TUINA (CHINESE MASSAGE)
Tuina (pronounced twee-nah) is the Chinese term for “to push and to pull”. It uses the principles of Chinese Medicine to treat mainly muscular skeletal conditions.
The techniques differ from more conventional massage as it focus on the meridians and points used in Chinese Medicine.
This technique is a good alternative to acupuncture if an individual is opposed to acupuncture needles.
HOT STONES MASSAGE
During a hot stones massage, the heat penetrates the muscles creating deep relaxation and helps to release stress and tension.
Sports massage was originally developed to help athletes relieve and prevent injuries through the management, manipulation and maintenance of soft tissues; but it’s not just sporting types who can benefit from the many physical, physiological and psychological benefits that regular massage can bring. Stress, anxiety and regular overuse of muscle groups may all be alleviated by sports massage. Day to day problems, which many experience such as back and neck pain, repetitive strain injuries, sprains and tension, may all benefit from regular massage.
Regular sports massage can:
Relieve muscle tension and reduce muscle spasms, increasing mobility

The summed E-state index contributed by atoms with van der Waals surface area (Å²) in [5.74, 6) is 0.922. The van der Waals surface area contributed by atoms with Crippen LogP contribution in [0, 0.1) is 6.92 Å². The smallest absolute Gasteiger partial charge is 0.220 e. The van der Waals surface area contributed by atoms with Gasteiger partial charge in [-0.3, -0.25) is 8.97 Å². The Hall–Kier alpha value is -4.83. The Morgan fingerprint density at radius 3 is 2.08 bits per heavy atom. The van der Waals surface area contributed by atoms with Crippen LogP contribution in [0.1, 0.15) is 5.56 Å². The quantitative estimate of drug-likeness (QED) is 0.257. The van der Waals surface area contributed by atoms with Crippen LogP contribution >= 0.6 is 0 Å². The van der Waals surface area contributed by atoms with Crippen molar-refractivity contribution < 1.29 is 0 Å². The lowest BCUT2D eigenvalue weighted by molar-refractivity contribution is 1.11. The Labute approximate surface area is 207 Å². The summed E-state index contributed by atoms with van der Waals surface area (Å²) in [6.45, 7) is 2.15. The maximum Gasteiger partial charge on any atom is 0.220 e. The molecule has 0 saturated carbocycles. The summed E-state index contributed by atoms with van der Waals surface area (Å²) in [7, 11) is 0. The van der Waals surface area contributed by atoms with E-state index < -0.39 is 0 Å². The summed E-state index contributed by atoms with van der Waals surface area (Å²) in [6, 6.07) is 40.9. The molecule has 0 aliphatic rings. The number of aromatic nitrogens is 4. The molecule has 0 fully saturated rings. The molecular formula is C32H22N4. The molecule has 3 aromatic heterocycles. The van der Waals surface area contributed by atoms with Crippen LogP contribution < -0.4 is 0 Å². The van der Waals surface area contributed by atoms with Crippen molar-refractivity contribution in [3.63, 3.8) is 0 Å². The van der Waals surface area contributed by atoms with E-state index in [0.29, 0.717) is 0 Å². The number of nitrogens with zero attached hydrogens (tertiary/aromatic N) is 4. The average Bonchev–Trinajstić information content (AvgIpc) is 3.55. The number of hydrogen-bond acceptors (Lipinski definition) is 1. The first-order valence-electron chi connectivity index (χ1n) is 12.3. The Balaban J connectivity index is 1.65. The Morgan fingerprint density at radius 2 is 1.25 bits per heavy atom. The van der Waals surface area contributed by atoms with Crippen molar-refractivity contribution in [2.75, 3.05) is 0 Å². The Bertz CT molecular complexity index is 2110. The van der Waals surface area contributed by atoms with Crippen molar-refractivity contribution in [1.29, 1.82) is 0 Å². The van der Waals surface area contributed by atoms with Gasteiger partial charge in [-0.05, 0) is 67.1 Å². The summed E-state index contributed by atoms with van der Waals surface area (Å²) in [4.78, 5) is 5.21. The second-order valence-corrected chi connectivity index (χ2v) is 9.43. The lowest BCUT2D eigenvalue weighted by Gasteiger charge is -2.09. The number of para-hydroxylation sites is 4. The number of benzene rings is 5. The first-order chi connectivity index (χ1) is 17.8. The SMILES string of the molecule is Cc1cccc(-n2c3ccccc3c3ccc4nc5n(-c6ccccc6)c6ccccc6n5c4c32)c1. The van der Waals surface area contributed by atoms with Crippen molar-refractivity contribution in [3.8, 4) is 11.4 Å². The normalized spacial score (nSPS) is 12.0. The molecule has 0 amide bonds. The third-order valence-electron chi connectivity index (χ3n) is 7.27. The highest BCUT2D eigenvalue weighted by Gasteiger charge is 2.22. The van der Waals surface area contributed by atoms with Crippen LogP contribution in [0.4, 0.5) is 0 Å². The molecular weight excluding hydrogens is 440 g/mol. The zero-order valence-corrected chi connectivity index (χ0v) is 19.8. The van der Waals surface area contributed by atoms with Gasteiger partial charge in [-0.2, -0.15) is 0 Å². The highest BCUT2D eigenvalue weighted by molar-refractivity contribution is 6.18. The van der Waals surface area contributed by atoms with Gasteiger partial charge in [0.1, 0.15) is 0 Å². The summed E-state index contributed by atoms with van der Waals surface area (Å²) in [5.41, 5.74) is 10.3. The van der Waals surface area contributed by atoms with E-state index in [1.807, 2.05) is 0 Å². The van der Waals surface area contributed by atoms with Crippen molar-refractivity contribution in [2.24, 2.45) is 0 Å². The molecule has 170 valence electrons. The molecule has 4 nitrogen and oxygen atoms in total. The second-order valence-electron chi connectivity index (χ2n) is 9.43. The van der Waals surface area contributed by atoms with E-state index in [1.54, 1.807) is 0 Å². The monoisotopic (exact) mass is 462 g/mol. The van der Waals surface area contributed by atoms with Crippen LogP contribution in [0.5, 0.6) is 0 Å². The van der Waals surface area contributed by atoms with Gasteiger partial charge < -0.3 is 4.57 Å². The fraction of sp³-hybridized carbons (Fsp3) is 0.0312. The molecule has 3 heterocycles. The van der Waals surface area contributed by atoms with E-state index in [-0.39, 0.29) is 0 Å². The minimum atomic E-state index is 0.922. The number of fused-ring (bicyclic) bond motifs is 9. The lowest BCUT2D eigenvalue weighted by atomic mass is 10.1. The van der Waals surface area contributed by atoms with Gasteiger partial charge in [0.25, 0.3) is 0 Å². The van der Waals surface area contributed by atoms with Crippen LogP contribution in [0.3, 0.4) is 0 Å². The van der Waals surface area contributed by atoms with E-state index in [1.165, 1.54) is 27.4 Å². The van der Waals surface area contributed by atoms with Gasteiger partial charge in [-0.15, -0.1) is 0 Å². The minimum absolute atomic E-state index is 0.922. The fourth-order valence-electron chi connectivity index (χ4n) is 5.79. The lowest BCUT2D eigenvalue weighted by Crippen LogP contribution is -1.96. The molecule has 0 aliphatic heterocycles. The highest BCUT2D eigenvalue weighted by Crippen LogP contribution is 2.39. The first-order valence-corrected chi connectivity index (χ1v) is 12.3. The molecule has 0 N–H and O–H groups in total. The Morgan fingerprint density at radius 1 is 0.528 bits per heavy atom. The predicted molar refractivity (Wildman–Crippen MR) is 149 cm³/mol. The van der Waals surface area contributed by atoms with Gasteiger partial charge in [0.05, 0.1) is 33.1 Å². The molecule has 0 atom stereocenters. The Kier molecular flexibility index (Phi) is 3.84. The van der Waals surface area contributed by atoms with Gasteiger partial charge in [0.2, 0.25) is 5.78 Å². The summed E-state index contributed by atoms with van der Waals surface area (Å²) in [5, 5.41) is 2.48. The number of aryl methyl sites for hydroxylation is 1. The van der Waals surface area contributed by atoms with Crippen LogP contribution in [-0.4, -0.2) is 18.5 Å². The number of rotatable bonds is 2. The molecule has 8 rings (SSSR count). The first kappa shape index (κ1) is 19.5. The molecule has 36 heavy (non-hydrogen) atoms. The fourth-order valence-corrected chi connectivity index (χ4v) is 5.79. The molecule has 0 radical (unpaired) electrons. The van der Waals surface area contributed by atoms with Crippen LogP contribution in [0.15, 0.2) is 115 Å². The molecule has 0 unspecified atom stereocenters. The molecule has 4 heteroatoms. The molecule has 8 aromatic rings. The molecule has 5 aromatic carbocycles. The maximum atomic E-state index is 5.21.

Improve flexibility of muscles
Improve quality of scar tissue after injury and reduce swelling
Increase supply of oxygen and nutrients to tissues through increased blood circulation, promoting recovery and help preventing overuse
Help in the removal of metabolic waste products as lymph flow is increased
Relieve anxiety, stress and tension through neurological feedback
Reduce pain by stimulating receptors in the skins surface
Rachel Davison is a qualified physiotherapist and has postgraduate training as a Sports Massage Therapist.
You can contact her direct on 07737 031583, email firstname.lastname@example.org or visit www.rsdsportsmassage.com
Therapeutic & Relaxation Massage
Massage is one of the key physiotherapy skills but in our time-constrained NHS it can rarely be used to its full potential and is often undervalued.
It can involve specific techniques to work on joint or muscle problems, to reduce scarring or swelling, or it can be used to promote wider psychological benefits such as stress reduction and relaxation via its influence on the nervous system.
Massage is safe throughout pregnancy. It can provide a one-off pampering opportunity or regular sessions can help the body to cope with the many changes that pregnancy brings.
In early pregnancy massage focuses on relaxation with gentle holds and acupressure techniques. Later on, massage is used to help the body adapt to postural challenges and reduce joint and muscle stiffness and swelling. Studies have shown acupressure to be effective for pain relief in labour and these techniques can be taught to you or your birth partner.
Postnatally massage can support the body in returning to balance and shape, releasing tension and aiding muscle recovery.
Carolyn Lindsay has many years' experience using massage and has an ANPT diploma in Pregnancy Massage. You can contact her on 07722 897799, email email@example.com